Kate Spade — the iconic designer who left her job at a fashion magazine and built a handbag company that grew into a multi-million-dollar brand — was found dead in her New York City apartment Tuesday morning of apparent suicide, a spokesperson for the New York Police Department confirmed. She was 55.
Police responded to Spade’s apartment around 10:30 a.m. Tuesday. Her death is still under investigation.
Born Kate Brosnahan in Kansas City, Mo., she launched Kate Spade New York in 1993, setting out to “design the perfect handbag” after working as an accessories editor at Mademoiselle. She and her husband, Andy Spade, built the company from the ground up, using his 401K savings to buy fabric and staying with friends in the early days when handbag boxes filled up their apartment, they told the New York Times in 1999.
The company has since expanded into a global lifestyle brand that includes home decor, clothing and shoes — in addition to the sleek, colorful handbags and accessories that formed the foundation of the business. “I don’t think you need to neglect the style of something that’s functional,” Kate Spade told TIME in 2004.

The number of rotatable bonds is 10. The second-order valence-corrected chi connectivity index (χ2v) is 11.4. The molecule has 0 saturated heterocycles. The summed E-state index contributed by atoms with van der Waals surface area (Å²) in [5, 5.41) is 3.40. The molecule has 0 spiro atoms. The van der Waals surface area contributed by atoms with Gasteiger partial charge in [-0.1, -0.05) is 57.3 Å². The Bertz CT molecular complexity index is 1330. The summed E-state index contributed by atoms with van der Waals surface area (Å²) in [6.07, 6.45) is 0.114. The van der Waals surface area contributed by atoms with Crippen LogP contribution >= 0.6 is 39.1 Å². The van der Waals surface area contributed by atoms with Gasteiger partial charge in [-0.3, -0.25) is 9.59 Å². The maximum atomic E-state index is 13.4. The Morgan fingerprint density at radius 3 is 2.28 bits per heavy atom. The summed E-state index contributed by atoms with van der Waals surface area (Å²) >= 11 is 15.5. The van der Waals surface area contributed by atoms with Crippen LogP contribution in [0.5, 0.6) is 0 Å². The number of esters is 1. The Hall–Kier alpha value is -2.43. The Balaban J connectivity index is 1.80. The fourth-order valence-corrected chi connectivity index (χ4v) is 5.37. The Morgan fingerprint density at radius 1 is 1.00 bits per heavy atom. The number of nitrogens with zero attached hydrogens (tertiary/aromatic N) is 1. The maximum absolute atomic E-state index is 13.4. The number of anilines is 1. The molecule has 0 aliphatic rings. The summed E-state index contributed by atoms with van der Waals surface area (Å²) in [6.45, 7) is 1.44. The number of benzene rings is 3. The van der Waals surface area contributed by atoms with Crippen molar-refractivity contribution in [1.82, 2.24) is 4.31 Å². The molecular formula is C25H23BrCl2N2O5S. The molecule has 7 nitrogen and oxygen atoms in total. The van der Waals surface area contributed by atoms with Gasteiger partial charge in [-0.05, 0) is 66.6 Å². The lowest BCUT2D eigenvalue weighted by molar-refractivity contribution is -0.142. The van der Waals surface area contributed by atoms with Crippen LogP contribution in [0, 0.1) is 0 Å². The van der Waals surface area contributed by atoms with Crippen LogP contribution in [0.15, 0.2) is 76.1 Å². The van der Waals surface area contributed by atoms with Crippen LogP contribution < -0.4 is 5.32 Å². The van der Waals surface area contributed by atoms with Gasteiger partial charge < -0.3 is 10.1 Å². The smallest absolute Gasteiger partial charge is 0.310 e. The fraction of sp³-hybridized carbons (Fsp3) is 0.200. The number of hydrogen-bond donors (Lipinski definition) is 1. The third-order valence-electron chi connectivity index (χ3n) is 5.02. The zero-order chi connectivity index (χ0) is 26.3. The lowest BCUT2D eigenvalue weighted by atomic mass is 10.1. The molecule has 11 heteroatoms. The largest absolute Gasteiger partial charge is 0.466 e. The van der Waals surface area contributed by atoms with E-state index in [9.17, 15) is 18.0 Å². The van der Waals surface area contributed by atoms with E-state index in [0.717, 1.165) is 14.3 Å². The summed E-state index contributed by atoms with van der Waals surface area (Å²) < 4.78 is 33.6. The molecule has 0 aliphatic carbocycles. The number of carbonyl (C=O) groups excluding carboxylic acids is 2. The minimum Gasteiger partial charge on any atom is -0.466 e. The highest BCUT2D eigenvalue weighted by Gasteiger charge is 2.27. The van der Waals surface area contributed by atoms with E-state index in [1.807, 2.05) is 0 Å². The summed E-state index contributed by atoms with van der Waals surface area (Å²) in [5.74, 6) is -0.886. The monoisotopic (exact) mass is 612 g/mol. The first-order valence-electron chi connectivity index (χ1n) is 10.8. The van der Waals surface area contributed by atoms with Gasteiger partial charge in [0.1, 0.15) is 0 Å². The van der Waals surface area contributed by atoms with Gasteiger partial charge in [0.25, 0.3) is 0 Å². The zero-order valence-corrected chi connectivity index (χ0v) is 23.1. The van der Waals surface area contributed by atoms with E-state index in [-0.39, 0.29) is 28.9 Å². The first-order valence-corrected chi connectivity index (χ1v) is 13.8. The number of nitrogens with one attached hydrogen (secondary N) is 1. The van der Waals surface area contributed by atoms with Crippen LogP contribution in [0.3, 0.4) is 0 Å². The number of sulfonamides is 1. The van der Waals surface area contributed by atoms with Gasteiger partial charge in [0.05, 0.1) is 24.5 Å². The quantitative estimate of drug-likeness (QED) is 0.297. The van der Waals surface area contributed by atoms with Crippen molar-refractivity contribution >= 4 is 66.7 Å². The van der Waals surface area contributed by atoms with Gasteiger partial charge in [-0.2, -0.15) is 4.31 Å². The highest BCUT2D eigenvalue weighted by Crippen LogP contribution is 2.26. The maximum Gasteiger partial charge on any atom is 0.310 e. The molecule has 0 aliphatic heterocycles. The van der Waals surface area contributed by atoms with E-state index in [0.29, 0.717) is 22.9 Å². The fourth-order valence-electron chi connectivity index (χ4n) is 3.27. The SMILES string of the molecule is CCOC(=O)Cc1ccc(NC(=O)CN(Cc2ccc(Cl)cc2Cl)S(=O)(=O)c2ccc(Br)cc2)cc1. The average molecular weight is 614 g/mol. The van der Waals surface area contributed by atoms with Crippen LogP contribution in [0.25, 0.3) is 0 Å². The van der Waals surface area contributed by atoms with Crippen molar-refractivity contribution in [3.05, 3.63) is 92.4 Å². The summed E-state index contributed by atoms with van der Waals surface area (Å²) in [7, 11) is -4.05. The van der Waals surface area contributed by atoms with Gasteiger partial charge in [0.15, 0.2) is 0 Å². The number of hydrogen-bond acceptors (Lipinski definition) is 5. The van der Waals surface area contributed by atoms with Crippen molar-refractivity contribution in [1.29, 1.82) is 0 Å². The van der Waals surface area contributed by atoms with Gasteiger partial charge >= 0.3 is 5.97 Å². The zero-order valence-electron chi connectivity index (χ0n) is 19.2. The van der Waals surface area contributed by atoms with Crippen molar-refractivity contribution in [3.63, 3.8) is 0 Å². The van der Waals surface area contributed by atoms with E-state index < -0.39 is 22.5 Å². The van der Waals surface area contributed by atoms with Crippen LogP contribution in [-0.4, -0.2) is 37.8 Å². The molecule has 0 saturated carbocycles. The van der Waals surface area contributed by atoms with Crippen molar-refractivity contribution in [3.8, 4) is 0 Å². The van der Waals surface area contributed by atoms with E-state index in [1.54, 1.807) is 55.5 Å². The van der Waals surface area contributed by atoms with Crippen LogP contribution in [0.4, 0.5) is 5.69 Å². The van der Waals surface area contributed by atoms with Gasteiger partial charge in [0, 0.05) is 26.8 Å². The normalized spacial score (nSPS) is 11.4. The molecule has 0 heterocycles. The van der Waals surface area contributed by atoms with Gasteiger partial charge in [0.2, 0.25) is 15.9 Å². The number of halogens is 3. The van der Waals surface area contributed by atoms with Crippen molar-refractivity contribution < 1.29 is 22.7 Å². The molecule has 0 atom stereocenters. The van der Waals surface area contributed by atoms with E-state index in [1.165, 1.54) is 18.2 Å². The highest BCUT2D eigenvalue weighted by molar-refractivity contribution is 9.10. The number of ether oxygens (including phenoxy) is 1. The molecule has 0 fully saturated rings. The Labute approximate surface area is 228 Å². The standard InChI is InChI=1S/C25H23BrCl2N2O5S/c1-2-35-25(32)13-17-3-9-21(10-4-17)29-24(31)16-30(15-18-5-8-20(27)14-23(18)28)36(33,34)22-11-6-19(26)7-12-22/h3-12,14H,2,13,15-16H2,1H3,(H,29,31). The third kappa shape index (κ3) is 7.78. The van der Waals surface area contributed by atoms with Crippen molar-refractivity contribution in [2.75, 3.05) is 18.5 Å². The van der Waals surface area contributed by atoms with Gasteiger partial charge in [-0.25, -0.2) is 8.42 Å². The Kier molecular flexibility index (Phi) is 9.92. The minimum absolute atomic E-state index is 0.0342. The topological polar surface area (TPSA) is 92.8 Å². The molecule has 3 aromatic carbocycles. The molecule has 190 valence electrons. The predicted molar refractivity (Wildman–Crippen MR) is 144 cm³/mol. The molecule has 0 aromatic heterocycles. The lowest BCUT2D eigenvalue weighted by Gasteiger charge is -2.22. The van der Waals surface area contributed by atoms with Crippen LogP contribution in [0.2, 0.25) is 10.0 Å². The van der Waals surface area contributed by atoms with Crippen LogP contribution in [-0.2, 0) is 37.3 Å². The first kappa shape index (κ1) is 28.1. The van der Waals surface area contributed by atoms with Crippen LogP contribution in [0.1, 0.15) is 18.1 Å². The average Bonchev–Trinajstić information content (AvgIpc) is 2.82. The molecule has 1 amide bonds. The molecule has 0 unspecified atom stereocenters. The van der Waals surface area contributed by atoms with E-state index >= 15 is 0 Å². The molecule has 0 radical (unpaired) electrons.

“Kate Spade, the visionary founder of our brand, has passed. Our thoughts are with her family at this incredibly heartbreaking time,” the company said in a tweet on Tuesday afternoon. “We honor all the beauty she brought into this world.”
Kate Spade and her husband sold their stake in the company in 2006. But a decade later, they returned to the fashion business. The couple launched a new line, Frances Valentine, and Kate Spade officially changed her name to Kate Valentine.
She is survived by her husband — who is the brother of actor David Spade — and her daughter, Frances Beatrix Spade.
If you or someone you know may be contemplating suicide, call the National Suicide Prevention Lifeline at 1-800-273-8255.
- Workers Are Furious. Their Unions Are Scrambling to Catch Up
- What the Facebook Whistleblower Did to the Company's Stock in 6 Weeks
- Photos from Migrants' Desperate Journeys to the U.S. Border
- Emily Ratajkowski: How I Learned to Let Go
- Afghanistan's Female Students Were Banned from Studying. Now Some Are Finding New Ways to Learn
- The 'Safe Supply' Movement Aims to Curb Drug Deaths Linked to the Opioid Crisis
- The 19 Most Underrated Movies on Netflix
- By Ending Legacy Admissions, Amherst Hopes to Change the Makeup of Its Student Body